- Apr 14, 2005
The History of the Duchy of Savoy
The County of Savoy was born out of the ashes of the Kingdom of Burgundy and was elevated to the status of Duchy in 1416 by Emperor Sigismund. Pressured in the West by its French neighbors and in the east by the Italians, Savoy was a country born of both worlds but belonging to neither. It therefore chose to embark on a quest to unify Italy and protect its French provinces on its own terms. What follows is the history of the Duchy of Savoy from 1419 to the present day.
Amadeus VIII, First Duke of Savoy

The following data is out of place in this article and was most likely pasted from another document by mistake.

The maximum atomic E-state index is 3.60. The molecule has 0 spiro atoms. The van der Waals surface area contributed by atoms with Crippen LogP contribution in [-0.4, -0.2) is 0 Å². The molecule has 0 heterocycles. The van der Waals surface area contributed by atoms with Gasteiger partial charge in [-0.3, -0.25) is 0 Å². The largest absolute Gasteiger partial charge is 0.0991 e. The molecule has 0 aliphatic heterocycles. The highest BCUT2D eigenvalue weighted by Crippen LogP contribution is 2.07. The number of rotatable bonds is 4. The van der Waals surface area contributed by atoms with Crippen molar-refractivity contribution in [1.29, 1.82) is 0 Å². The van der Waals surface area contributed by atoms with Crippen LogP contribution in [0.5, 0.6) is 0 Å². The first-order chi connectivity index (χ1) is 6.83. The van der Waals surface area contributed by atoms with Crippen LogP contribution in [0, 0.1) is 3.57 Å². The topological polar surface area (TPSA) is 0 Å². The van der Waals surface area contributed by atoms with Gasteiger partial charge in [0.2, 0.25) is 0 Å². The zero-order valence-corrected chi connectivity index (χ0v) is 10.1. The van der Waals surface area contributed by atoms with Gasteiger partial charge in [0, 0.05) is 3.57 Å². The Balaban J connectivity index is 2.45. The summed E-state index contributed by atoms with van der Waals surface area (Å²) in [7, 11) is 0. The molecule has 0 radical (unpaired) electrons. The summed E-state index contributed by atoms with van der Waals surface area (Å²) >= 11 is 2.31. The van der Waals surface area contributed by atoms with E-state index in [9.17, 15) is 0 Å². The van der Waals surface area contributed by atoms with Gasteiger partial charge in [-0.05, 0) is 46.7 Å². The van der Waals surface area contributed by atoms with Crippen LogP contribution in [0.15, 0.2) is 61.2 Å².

Amadeus VIII saw his elevation to Duke as the first step in increasing the power of Savoy. The West was still embroiled in the Hundred Years' War, a conflict the Duke sought desperately to avoid. He therefore favored expansion in the south and the east through peaceful means and immediately worked to arrange marriages with his Italian neighbors. Amadeus' dream was to bring Genoa, Milan, and the surrounding city-states into confederation with Savoy. Unfortunately, Louis III became King of Naples in 1419 and had similar designs on the peninsula; as Count of Provence and with powerful allies in France, he saw a politically useful marriage to Savoy as the first step in becoming King of all Italy. He was therefore quite angry when Amadeus married his daughter Margaret off to the ruler of Milan instead. Not only was this a snub to Louis, but it also resulted in Milan effectively becoming a vassal of Savoy. The desires of Louis and Amadeus were bound to conflict with one another.